I’ve just been scanning the latest news on the disgraceful arrest of Damian Green, and a random thought occurred to me, triggered by this bit in the Independent:
His wife, Alicia, told friends how nine officers had looked “sheepish” as they had rifled through personal papers at the couple’s home in west London, even examining letters she and her husband had exchanged as students, and leaving with three folders of bank statements.
She had feared her husband had been in an accident when the officers asked if there were children in the house before starting the search. Her teenage daughter had burst into tears when she had come home from school to see their home filled with police.
There’s a reason for the officers’ question: the Metropolitan Police operate a database called ‘Merlin’ which records details of all children ‘coming to notice’ for any reason. As we’ve said on our old database masterclass blog, and at greater length on page 73 of the FIPR report to the Information Commissioner, one of the criteria for entering a child on Merlin is their being ‘present when police are searching premises’.
This paragraph from the FIPR report explains a bit more about Merlin:
The MERLIN system is accessible to all Metropolitan Police officers and civilian staff (once they have completed training to use it) and police in any London borough can check the entries for other boroughs. In almost all circumstances, a MERLIN notification will be faxed to the local social services department. If education or health services have signed up to an information-sharing agreement with the Metropolitan Police Services, they may also receive MERLIN information.
It’s perhaps unfortunate that Damian Green’s daughter arrived home before the police had finished.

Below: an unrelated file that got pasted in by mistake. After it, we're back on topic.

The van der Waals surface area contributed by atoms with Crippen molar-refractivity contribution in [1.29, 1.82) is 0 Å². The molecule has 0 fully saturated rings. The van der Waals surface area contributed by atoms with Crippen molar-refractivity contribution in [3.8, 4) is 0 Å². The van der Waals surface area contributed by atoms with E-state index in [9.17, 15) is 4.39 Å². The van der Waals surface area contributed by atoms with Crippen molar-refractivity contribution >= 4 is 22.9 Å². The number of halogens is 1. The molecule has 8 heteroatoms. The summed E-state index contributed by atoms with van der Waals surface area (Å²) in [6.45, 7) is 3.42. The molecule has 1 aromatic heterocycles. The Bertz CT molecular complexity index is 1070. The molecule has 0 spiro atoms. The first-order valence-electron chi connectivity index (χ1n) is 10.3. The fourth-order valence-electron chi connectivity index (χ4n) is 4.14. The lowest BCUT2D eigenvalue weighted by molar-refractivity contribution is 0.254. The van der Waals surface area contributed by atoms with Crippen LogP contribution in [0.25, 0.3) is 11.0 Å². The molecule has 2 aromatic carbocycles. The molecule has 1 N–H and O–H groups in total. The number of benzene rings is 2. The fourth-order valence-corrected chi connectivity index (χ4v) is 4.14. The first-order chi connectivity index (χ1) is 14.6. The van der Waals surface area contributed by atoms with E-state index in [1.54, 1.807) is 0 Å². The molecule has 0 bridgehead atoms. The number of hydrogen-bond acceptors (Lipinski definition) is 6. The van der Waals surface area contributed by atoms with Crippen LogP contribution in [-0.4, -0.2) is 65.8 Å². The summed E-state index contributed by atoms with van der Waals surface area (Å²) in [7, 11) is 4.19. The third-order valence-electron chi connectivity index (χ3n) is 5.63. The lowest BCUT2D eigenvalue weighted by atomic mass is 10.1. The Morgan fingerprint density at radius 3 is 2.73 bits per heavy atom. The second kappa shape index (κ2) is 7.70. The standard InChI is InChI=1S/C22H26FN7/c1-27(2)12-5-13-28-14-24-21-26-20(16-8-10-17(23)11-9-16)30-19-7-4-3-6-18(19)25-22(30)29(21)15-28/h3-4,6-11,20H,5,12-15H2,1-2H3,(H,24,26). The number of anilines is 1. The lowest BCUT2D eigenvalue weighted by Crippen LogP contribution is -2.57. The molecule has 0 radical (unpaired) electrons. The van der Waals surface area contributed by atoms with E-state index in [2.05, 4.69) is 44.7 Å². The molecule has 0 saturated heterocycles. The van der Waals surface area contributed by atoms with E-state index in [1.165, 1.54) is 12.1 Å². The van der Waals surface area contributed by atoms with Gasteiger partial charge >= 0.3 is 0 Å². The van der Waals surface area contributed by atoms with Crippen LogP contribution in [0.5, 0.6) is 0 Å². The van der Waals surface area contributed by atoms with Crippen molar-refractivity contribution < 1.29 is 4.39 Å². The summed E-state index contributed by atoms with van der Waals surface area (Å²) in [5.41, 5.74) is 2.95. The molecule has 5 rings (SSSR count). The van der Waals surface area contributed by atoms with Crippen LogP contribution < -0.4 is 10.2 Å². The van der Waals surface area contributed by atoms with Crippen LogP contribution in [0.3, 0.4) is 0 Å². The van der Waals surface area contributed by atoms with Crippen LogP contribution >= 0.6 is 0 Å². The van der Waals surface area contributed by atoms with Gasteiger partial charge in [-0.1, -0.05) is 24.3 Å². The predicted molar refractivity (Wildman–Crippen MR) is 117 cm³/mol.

Update: I’ve been checking whether there have been any changes to the Merlin system since the last time I looked at it in 2006. Things have moved on a bit: it’s no longer enough to complete a ‘coming to notice’ notification because it has all been tied into the ‘Every Child Matters’ framework.
A police officer must now also complete a ‘pre-assessment checklist’ or PAC when they encounter a child in the course of searching premises. This is to check whether the child is achieving the Every Child Matters five outcomes, and so the officer should assess whether the child is healthy, staying safe, enjoying and achieving, making a positive contribution and achieving economic wellbeing.
You can see for yourself here.* So did the police carry out a PAC on Damian Green’s 15yo daughter? If not, why not when it’s compulsory?
*Another update: Just been told that the link won’t work properly, and WordPress won’t let me paste the full URL. Either click on the link above and then delete ‘archrights.wordpress.com/’ when it says ‘not found’, or got to Google, put in Merlin +PAC and it should come up as the first choice.